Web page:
Our problem in the world today: we wrestle with God and hope to win. Happiness comes when we lose.
I’m not sure what you think, but it seems to me that we are becoming more and more interested in criticising others, and condemning others for bad action: we love bad news where the bad people are killed or jailed or suffer in some way. At the same time, we’ve become less tolerant of any criticism directed at ourselves, a sign that we’re not humble enough.
Although I agree that Mr Putin and the Russian leadership have done a very evil thing by starting a war against Ukraine, do we ever stop to think: what have we done, in the democratic world, to reduce fear in the Russian mentality (especially older people there), that we are peaceful countries? Have we shown that we want everyone to live a good life?
For example: *how much wealth is generated in the rich countries from armaments?* How many small defenceless countries have been interfered with by rich countries to ensure control of minerals and other resources, that largely benefit the rich people in the world? Don’t only look at the US and Britain, but France is perhaps the biggest villain in Africa.
Our focus today should be on looking into ourselves and asking: am I more like the elder “good” son in the Gospel, or more like the younger “naughty” son?
A simple example: the Catholic charities in England are being criticised for giving animals to poor families in parts of Africa. They think it’s harming the environment and we should all be vegetarians (cathnews.com/cathnews/45201-charity-defends-animal-gifting-programs)
So, it’s very timely that we reflect more deeply on the First Reading, for here lies the real “sin” of the world today. To help us understand it better, listen to this:
WRESTLING WITH GOD: Based on a story found in Report to Greco, an autobiography by Nikos Kazantzakis.
When Nikos Kazantzakis was young, his mother was very religious; and went to mass daily. But his father was bitter toward religion, and Nikos was torn. When he was 19 years old he decided to spend the summer at a monastery located on one of the mountains in Greece. At this monastery he encountered *Fr Makarios,* a wise, old monk.
One day, Nikos asked him, “Father, do you still wrestle with the Devil?” Makarios said, “No. I used to wrestle with the Devil all the time. But now I have grown old and tired, and the Devil has grown old and tired with me. So I leave him alone and he leaves me alone.”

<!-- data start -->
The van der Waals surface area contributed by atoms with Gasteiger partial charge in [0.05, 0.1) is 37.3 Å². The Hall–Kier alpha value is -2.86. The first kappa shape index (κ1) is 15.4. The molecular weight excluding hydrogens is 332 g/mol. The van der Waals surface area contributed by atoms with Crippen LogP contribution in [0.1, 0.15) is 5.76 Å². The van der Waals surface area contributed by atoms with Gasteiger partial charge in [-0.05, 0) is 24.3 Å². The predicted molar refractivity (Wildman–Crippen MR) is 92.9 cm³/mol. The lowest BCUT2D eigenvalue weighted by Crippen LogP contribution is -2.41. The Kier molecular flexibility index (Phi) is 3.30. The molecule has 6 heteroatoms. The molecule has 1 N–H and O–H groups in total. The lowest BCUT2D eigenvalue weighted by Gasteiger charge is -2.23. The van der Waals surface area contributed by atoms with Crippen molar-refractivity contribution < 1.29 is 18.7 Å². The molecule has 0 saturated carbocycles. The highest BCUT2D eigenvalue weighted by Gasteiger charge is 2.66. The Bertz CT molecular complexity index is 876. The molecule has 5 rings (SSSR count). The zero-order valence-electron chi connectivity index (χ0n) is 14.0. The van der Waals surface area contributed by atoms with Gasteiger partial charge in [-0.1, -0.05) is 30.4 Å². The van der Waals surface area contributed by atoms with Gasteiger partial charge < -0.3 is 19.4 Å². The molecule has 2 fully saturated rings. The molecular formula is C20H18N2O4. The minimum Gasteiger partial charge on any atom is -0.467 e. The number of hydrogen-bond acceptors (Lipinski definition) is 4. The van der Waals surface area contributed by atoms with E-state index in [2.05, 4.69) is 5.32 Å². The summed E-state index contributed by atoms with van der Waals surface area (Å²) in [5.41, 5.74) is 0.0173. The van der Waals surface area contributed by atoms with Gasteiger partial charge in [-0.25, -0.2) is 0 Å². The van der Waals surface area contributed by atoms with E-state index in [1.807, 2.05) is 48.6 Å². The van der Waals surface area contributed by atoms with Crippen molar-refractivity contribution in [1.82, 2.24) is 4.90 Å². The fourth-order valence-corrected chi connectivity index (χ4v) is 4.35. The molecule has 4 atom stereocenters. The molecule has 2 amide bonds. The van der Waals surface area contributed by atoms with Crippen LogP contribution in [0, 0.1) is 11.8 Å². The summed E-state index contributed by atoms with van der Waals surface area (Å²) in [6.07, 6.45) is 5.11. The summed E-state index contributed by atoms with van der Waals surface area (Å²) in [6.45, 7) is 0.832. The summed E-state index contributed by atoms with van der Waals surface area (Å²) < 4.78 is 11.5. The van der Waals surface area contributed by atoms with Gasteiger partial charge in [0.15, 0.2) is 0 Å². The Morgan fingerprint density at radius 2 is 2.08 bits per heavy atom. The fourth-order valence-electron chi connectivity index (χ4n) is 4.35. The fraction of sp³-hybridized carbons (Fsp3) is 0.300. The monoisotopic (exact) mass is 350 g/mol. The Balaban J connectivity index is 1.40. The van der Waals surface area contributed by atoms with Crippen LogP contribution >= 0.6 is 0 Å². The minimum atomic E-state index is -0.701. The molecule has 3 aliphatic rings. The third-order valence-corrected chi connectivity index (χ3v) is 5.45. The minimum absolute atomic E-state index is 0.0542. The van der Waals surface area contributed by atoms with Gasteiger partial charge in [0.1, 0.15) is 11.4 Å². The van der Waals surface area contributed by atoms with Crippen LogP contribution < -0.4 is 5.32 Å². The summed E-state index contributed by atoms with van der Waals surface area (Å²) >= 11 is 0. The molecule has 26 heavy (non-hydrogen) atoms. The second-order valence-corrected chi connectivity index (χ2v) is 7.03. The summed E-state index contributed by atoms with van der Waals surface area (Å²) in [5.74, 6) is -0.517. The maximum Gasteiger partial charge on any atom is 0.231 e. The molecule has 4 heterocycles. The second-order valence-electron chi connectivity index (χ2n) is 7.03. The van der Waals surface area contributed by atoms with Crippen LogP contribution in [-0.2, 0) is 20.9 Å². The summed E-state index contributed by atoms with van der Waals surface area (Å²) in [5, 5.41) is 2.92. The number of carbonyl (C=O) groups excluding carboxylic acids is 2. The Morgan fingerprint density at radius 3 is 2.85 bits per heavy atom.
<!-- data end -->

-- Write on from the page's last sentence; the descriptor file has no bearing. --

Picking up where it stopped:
Nikos asked, “Then your life is easy now?”
Makarios responded, “Oh no. Life is much harder now. For now I wrestle with God.”
Nikos exclaimed, “You wrestle with God and hope to win?”
“No,” said Makarios, “I wrestle with God and hope to lose.”
The “sin” in our world today – in religious life as well – is a strong resistance to work together: too many of us want to be our own boss in issues that affect community life: we want to play at being God, rather than being happy we are with God.
When we have money or security, it’s more likely we’ll start thinking we don’t need other people so much: we can be less forgiving of the inconveniences caused by them. However, living in a community, where we rely on each other when difficulties come, it’s much easier to forgive each other, as we remember the help we have received, or hope to, if a crisis comes.
The return of the prodigal son is a blessing for the whole community, because the gifts of every person should make our community life stronger, easier and happier.
The “naughty son” in the Gospel reminds us that we are all “bad boys” sometimes, and have to learn from our mistakes – sorry for the male language fitting in with the Gospel (we assume girls are not naughty). The loving father symbolises not only God, but should remind us of the tears and anguish we caused parents/ teachers when we were learning to grow up.
In Australian this week a terrible car crash killed five teenagers due to probable reckless driving. I hope each one of us can “wake up” to our bad behaviours before it’s too late.
Likewise, how much suffering do we cause others because of harsh/ unforgiving words? Can we also ‘wake up’ to the blessings we already have; happy that others are welcomed?
How much do we miss out on because we condemn others – pushing them away instead of drawing them into our community and benefiting from the gifts they bring from God?
How much of our mental illness and general discontent, or anger, with the world around us is caused by our condemning of others?
Can we try this week, to really see the positives in the people around us and take time to appreciate, praise or assist them? The joy we receive back from the others will warm our hearts.
By Gerard Conlan, OMI